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Greta Gerwig and Saoirse Ronan on Female Creators and the Direction of Hollywood Post–#MeToo

The director and star of ‘Lady Bird’ joined ‘The Bill Simmons Podcast’ to talk about their award-winning movie and how they see the film industry evolving

Greta Gerwig and Saoirse Ronan Getty Images/Ringer illustration

Greta Gerwig and Saoirse Ronan — director and star of the film Lady Bird — joined The Bill Simmons Podcast this week to talk about their award-winning film and how they see the roles of female creators starting to change as the #MeToo movement has gained ground.

Listen to the full podcast here. This transcript has been edited and condensed.


Bill Simmons: Did you feel like this was — because it’s so hard for female directors — like this was your one chance?

Greta Gerwig: Um, you know, to be totally honest, yeah. I did feel like — 

Simmons: If you screw this up, you’re not getting another opportunity!

Gerwig: [Laughs] I talked this through with a few people, and I kind of had this — I was like, “It’s gotta be good. Otherwise, I can’t …” I mean, I didn’t think it would be like this, but I was like, “It’s gotta be good, otherwise I’m not gonna get another crack at it.”

Simmons: Right. That’s kind of crazy.

Gerwig: But the thing that I actually did come to when I was going through it, I had a friend say to me, “Well, what happens if it’s not good?” And I said, “Well, it’ll be a lot harder to make the next one.” And she said, “Well, what are you gonna do then?” And I said, “Well, I’d just make the next one … for no money.” And she was like, “Alright, and then what happens?” And I was like, “Hopefully people like it.” And she’s like, “And what if they don’t?” And I was like, “Then I’ll just make the next one!” [Laughs] … I had this feeling of, like, this has got to work. And then I also had this feeling of, if it doesn’t, you have to be OK with both realities. And I just got to the point where I was like, I’d rather try and fail than never have tried at all. And also I was just so sure that I was ready to be a director. I was like, even if this is a complete belly flop, I’ll make the next one. I’ll scrounge up some amount of money. I’ll figure out how to do it really small. I just at that point was like, “I don’t think anything’s gonna slow me down.” So it was both: I need this to work, and also, even if it doesn’t, I’m gonna keep going.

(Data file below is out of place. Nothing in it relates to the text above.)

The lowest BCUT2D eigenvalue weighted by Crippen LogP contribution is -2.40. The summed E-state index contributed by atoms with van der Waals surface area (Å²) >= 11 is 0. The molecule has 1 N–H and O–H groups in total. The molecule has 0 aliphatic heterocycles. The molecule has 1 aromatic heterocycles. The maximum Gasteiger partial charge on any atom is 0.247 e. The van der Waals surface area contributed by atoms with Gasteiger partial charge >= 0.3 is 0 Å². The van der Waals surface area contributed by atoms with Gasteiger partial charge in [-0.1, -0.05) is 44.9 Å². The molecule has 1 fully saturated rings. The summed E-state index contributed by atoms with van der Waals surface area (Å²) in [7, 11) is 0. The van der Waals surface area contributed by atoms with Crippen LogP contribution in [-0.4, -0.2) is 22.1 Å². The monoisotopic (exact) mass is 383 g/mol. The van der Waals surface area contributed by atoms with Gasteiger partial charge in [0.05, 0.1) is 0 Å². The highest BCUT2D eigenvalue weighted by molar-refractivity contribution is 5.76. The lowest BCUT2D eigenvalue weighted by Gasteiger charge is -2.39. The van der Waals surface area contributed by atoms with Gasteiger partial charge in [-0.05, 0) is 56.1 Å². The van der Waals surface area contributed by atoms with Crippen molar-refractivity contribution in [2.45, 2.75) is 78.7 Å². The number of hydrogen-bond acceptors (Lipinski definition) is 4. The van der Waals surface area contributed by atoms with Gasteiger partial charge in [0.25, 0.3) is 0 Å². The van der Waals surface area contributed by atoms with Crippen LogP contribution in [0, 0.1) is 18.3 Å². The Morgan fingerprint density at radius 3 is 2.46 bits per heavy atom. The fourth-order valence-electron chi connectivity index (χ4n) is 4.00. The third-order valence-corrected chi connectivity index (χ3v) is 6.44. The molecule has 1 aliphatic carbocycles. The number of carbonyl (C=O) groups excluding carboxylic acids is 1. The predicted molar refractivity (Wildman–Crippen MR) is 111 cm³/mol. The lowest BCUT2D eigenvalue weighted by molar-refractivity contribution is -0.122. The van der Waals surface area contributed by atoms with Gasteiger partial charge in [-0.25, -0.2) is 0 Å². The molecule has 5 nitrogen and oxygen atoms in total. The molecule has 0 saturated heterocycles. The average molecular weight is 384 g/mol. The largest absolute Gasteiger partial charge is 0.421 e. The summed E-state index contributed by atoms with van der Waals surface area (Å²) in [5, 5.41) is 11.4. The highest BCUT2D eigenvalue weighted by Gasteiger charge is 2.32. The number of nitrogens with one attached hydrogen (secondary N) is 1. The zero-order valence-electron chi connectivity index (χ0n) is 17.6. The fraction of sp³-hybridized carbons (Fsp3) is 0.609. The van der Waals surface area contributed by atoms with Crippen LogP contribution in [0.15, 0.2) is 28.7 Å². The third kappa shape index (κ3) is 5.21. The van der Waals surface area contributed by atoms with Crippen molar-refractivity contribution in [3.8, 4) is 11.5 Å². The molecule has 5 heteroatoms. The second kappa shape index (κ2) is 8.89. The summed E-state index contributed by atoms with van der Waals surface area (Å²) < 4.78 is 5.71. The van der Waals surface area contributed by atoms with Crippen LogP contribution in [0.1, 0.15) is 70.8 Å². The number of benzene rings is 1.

Simmons: What do you see happening with Hollywood this year? How do you see the next 12 months playing out?

Saoirse Ronan: I think women are gonna get a lot more meetings with studios than they did before. [Laughs]

Gerwig: [Laughs] I mean, that’s true! Suddenly, everybody’s like, “Where are the lady directors?”

Ronan: Yeah, “Can we get more ladies in for the weekly meetings? Thanks!” [Laughs]

Gerwig: I know!

Ronan: Yeah, I think that’s what’s gonna start to happen. I think we’re not gonna see the difference in the work for another — 

Simmons: A couple years.

Ronan: A couple years, at least. You know, because things are going to need to go into development. Women are obviously going to be working hard to have something to go in with, which they do already, and I think they’ll just be given more of a chance.

Gerwig: I think things that would have automatically gone to guys …

Simmons: They’ll rethink that.

Gerwig: They’ll rethink it.

Ronan: Yeah!

Gerwig: They’ll be like, “Well wait, is there a woman who had a short film at Sundance who maybe could take the helm?” You know, just movies that they don’t tend to get to direct.

Ronan: Yeah. And you know what it is as well — it obviously needs to get to a point, not where it’s sort of like, “Oh, let’s get a female director, because she’s a woman. Because you know, we need to have the token female director.” They just need to open up the floodgates so that everyone has a chance to show what they can do.